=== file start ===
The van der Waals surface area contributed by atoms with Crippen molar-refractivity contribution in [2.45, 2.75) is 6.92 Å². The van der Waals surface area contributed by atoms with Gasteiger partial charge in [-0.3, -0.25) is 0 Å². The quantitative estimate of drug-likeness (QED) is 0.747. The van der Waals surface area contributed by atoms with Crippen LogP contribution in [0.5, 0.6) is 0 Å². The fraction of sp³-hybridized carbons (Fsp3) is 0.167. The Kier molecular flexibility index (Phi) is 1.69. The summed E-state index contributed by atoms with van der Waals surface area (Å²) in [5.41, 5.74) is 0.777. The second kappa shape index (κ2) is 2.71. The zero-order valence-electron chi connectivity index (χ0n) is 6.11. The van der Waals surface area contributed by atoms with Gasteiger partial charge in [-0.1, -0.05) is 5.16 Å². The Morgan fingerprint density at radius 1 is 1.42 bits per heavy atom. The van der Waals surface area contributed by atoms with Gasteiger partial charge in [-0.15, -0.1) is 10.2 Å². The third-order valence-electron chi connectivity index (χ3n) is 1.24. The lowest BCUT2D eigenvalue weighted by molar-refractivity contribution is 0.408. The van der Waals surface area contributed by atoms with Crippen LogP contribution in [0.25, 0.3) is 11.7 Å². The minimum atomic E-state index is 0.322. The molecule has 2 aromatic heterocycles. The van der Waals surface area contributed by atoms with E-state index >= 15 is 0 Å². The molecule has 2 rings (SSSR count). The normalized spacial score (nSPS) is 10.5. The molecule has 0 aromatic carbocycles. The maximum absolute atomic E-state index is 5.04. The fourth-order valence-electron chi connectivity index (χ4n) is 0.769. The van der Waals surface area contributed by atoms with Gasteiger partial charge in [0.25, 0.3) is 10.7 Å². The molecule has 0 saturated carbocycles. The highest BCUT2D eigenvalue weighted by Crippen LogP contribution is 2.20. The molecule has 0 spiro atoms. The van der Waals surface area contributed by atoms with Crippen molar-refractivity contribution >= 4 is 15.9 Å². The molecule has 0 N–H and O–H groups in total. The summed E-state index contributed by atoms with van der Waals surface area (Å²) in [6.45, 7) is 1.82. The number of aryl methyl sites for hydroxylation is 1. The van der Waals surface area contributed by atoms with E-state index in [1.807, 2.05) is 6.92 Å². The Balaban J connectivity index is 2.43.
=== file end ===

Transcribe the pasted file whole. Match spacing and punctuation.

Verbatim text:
The van der Waals surface area contributed by atoms with Crippen molar-refractivity contribution in [2.45, 2.75) is 6.92 Å². The van der Waals surface area contributed by atoms with Gasteiger partial charge in [-0.3, -0.25) is 0 Å². The quantitative estimate of drug-likeness (QED) is 0.747. The van der Waals surface area contributed by atoms with Crippen LogP contribution in [0.5, 0.6) is 0 Å². The fraction of sp³-hybridized carbons (Fsp3) is 0.167. The Kier molecular flexibility index (Phi) is 1.69. The summed E-state index contributed by atoms with van der Waals surface area (Å²) in [5.41, 5.74) is 0.777. The second kappa shape index (κ2) is 2.71. The zero-order valence-electron chi connectivity index (χ0n) is 6.11. The van der Waals surface area contributed by atoms with Gasteiger partial charge in [-0.1, -0.05) is 5.16 Å². The Morgan fingerprint density at radius 1 is 1.42 bits per heavy atom. The van der Waals surface area contributed by atoms with Gasteiger partial charge in [-0.15, -0.1) is 10.2 Å². The third-order valence-electron chi connectivity index (χ3n) is 1.24. The lowest BCUT2D eigenvalue weighted by molar-refractivity contribution is 0.408. The van der Waals surface area contributed by atoms with Crippen LogP contribution in [0.25, 0.3) is 11.7 Å². The minimum atomic E-state index is 0.322. The molecule has 2 aromatic heterocycles. The van der Waals surface area contributed by atoms with E-state index >= 15 is 0 Å². The molecule has 2 rings (SSSR count). The normalized spacial score (nSPS) is 10.5. The molecule has 0 aromatic carbocycles. The maximum absolute atomic E-state index is 5.04. The fourth-order valence-electron chi connectivity index (χ4n) is 0.769. The van der Waals surface area contributed by atoms with Gasteiger partial charge in [0.25, 0.3) is 10.7 Å². The molecule has 0 saturated carbocycles. The highest BCUT2D eigenvalue weighted by Crippen LogP contribution is 2.20. The molecule has 0 spiro atoms. The van der Waals surface area contributed by atoms with Crippen molar-refractivity contribution >= 4 is 15.9 Å². The molecule has 0 N–H and O–H groups in total. The summed E-state index contributed by atoms with van der Waals surface area (Å²) in [6.45, 7) is 1.82. The number of aryl methyl sites for hydroxylation is 1. The van der Waals surface area contributed by atoms with E-state index in [1.807, 2.05) is 6.92 Å². The Balaban J connectivity index is 2.43.